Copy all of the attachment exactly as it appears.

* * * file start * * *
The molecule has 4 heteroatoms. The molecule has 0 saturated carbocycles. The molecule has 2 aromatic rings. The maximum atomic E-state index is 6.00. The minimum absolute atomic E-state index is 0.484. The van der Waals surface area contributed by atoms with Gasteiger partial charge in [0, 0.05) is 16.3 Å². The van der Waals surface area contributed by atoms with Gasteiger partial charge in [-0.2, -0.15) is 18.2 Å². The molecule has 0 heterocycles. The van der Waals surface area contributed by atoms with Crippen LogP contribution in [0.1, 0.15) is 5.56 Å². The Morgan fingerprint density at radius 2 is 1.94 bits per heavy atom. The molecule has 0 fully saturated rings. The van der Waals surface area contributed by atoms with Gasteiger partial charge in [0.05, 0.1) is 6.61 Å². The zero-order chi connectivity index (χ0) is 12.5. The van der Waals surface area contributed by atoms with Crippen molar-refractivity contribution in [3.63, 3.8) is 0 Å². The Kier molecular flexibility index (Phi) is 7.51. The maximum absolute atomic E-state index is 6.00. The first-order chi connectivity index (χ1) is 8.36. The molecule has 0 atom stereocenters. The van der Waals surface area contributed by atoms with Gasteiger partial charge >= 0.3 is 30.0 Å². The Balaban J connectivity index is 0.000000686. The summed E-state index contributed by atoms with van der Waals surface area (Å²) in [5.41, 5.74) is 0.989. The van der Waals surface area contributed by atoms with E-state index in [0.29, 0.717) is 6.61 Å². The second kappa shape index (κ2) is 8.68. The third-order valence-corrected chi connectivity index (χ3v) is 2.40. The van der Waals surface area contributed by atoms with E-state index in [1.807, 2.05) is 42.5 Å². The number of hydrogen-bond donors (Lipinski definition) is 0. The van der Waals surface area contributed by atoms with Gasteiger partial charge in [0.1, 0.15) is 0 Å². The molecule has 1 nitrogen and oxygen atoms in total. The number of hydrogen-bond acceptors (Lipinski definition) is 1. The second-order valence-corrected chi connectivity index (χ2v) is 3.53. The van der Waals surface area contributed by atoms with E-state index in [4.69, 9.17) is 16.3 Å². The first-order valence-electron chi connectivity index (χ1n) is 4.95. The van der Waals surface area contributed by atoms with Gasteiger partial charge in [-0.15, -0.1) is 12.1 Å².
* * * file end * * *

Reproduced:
The molecule has 4 heteroatoms. The molecule has 0 saturated carbocycles. The molecule has 2 aromatic rings. The maximum atomic E-state index is 6.00. The minimum absolute atomic E-state index is 0.484. The van der Waals surface area contributed by atoms with Gasteiger partial charge in [0, 0.05) is 16.3 Å². The van der Waals surface area contributed by atoms with Gasteiger partial charge in [-0.2, -0.15) is 18.2 Å². The molecule has 0 heterocycles. The van der Waals surface area contributed by atoms with Crippen LogP contribution in [0.1, 0.15) is 5.56 Å². The Morgan fingerprint density at radius 2 is 1.94 bits per heavy atom. The molecule has 0 fully saturated rings. The van der Waals surface area contributed by atoms with Gasteiger partial charge in [0.05, 0.1) is 6.61 Å². The zero-order chi connectivity index (χ0) is 12.5. The van der Waals surface area contributed by atoms with Crippen molar-refractivity contribution in [3.63, 3.8) is 0 Å². The Kier molecular flexibility index (Phi) is 7.51. The maximum absolute atomic E-state index is 6.00. The first-order chi connectivity index (χ1) is 8.36. The molecule has 0 atom stereocenters. The van der Waals surface area contributed by atoms with Gasteiger partial charge >= 0.3 is 30.0 Å². The Balaban J connectivity index is 0.000000686. The summed E-state index contributed by atoms with van der Waals surface area (Å²) in [5.41, 5.74) is 0.989. The van der Waals surface area contributed by atoms with E-state index in [0.29, 0.717) is 6.61 Å². The second kappa shape index (κ2) is 8.68. The third-order valence-corrected chi connectivity index (χ3v) is 2.40. The van der Waals surface area contributed by atoms with E-state index in [1.807, 2.05) is 42.5 Å². The number of hydrogen-bond donors (Lipinski definition) is 0. The van der Waals surface area contributed by atoms with Gasteiger partial charge in [0.1, 0.15) is 0 Å². The molecule has 1 nitrogen and oxygen atoms in total. The number of hydrogen-bond acceptors (Lipinski definition) is 1. The second-order valence-corrected chi connectivity index (χ2v) is 3.53. The van der Waals surface area contributed by atoms with E-state index in [4.69, 9.17) is 16.3 Å². The first-order valence-electron chi connectivity index (χ1n) is 4.95. The van der Waals surface area contributed by atoms with Gasteiger partial charge in [-0.15, -0.1) is 12.1 Å².